The story is incoherent. Though there are many incidents, the whole is less than the sum of its parts. The denouement is not the result of anything that preceded it. It just happens. Kind of like life.

The writer and director Ib Melchoir other achievement was ‘Reptilicus’ (1961). Enuf said.

IMDb metadata is 1 hour and 13 minutes, 5.8 from 77 cast members' relatives.

Verdict: Spelunkers will be disappointed, as will Martians.

In the far distant future of 1987 humanity has achieved space flight and the first Mars lander is en route with a two-dork crew.

Cave Women cover.jpg

They land on uninhabited Mars to find….inhabitants. But does that matter? A little terra nullius and hey presto, no problem.

Because of the low budget, they find an Earth atmosphere and trudge around in coveralls. One of them wanders off and is…

There are women. ‘These two losers had to go to Mars to get a date,’ hooted the fraternity brothers!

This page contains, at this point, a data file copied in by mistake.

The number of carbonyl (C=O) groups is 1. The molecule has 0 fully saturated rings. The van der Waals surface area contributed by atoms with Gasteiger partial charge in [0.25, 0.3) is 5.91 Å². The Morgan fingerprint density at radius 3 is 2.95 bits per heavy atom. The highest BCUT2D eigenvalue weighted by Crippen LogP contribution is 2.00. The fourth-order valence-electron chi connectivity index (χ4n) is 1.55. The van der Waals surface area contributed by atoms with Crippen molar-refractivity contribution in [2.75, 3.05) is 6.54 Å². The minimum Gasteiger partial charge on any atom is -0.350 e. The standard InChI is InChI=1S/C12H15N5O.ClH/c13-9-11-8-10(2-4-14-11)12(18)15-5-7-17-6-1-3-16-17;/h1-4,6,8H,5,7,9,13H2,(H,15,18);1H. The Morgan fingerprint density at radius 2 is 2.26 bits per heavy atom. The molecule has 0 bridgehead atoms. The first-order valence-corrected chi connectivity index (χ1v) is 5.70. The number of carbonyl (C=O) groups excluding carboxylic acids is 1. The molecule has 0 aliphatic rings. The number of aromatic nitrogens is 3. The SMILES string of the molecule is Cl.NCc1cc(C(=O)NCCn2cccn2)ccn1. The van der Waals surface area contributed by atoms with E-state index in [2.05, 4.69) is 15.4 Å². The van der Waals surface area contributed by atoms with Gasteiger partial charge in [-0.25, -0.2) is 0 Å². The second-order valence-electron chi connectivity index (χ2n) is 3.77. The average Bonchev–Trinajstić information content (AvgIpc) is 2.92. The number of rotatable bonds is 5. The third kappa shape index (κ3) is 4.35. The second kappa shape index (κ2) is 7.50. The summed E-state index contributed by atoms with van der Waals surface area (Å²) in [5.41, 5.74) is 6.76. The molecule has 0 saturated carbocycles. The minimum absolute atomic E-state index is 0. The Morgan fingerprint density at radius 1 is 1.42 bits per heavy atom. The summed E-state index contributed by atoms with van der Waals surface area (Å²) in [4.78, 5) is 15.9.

One of them encounters two warring tribes of women, each of which tries to kill him, or enslave him, or otherwise have their wicked ways with him. But no, they decide he is too dangerous to live and if he dies there is no movie. What a conundrum!

Males are weak, cowardly, and enslaved by women. Realistic anyway. 'She' (1935) Who Must be Obeyed took refuge on Mars, it seems. ('She' has been re-made many times but the first is far and away the best.)

Those coveralls drive the Martian caveless women wild! The kiss is unknown to these women and …. [censored]. Knowledge!

It is filmed in black-and-white and offers a tribute to 1950s B Sy Fy movies. It is modest and the actors say all their lines slowly and clearly (because there was no budget for re-takes). In most scenes there is one camera set up and the actors do not move once the focus has been pulled.

Even so it is mildly diverting, but has nothing to do with Mars or with caves. It is a trope in 1950s Sy Fy that there are worlds of women without (real — Republicans don’t count) men, e.g., ‘Cat-Women of The Moon’ (1953), 'Fire Maidens from Outer Space’ (1956), ‘World Without End’ (1956, or ‘Queen Of Outer Space’ (1958) to name but the a few of the fraternity brothers' favourites.